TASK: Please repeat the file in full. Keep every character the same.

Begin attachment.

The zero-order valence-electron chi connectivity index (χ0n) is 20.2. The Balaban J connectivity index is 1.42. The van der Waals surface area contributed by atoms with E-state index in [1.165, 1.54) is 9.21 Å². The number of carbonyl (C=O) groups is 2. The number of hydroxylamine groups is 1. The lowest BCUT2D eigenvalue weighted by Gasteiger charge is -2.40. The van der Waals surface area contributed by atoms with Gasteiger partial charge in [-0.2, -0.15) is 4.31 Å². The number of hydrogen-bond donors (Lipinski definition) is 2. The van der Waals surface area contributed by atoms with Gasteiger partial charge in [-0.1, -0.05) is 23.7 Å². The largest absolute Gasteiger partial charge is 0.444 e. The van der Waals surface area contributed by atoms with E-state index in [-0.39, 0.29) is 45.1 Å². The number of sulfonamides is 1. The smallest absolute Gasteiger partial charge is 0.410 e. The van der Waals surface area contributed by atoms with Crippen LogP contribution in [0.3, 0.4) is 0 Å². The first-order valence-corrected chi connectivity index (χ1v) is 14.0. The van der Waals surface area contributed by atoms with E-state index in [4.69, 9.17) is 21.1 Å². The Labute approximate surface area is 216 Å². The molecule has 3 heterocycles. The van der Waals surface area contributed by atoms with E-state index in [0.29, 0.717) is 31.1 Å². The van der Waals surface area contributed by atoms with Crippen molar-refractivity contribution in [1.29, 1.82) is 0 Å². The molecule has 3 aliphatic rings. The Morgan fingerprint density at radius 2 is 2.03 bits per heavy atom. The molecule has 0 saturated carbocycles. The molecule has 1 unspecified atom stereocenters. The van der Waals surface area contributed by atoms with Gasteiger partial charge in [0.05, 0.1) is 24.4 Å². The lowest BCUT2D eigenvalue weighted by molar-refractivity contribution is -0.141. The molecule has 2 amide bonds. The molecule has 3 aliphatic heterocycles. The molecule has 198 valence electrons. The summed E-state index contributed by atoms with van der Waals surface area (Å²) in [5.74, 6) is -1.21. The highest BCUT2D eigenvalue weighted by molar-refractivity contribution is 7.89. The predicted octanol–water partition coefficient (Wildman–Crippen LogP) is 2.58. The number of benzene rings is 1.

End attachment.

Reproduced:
The zero-order valence-electron chi connectivity index (χ0n) is 20.2. The Balaban J connectivity index is 1.42. The van der Waals surface area contributed by atoms with E-state index in [1.165, 1.54) is 9.21 Å². The number of carbonyl (C=O) groups is 2. The number of hydroxylamine groups is 1. The lowest BCUT2D eigenvalue weighted by Gasteiger charge is -2.40. The van der Waals surface area contributed by atoms with Gasteiger partial charge in [-0.2, -0.15) is 4.31 Å². The number of hydrogen-bond donors (Lipinski definition) is 2. The van der Waals surface area contributed by atoms with Gasteiger partial charge in [-0.1, -0.05) is 23.7 Å². The largest absolute Gasteiger partial charge is 0.444 e. The van der Waals surface area contributed by atoms with E-state index in [-0.39, 0.29) is 45.1 Å². The number of sulfonamides is 1. The smallest absolute Gasteiger partial charge is 0.410 e. The van der Waals surface area contributed by atoms with Crippen LogP contribution in [0.3, 0.4) is 0 Å². The first-order valence-corrected chi connectivity index (χ1v) is 14.0. The van der Waals surface area contributed by atoms with E-state index in [4.69, 9.17) is 21.1 Å². The Labute approximate surface area is 216 Å². The molecule has 3 heterocycles. The van der Waals surface area contributed by atoms with E-state index in [0.29, 0.717) is 31.1 Å². The van der Waals surface area contributed by atoms with Crippen molar-refractivity contribution in [1.29, 1.82) is 0 Å². The molecule has 3 aliphatic rings. The Morgan fingerprint density at radius 2 is 2.03 bits per heavy atom. The molecule has 0 saturated carbocycles. The molecule has 1 unspecified atom stereocenters. The van der Waals surface area contributed by atoms with Gasteiger partial charge in [0.05, 0.1) is 24.4 Å². The lowest BCUT2D eigenvalue weighted by molar-refractivity contribution is -0.141. The molecule has 2 amide bonds. The molecule has 3 aliphatic heterocycles. The molecule has 198 valence electrons. The summed E-state index contributed by atoms with van der Waals surface area (Å²) in [5.74, 6) is -1.21. The highest BCUT2D eigenvalue weighted by molar-refractivity contribution is 7.89. The predicted octanol–water partition coefficient (Wildman–Crippen LogP) is 2.58. The number of benzene rings is 1.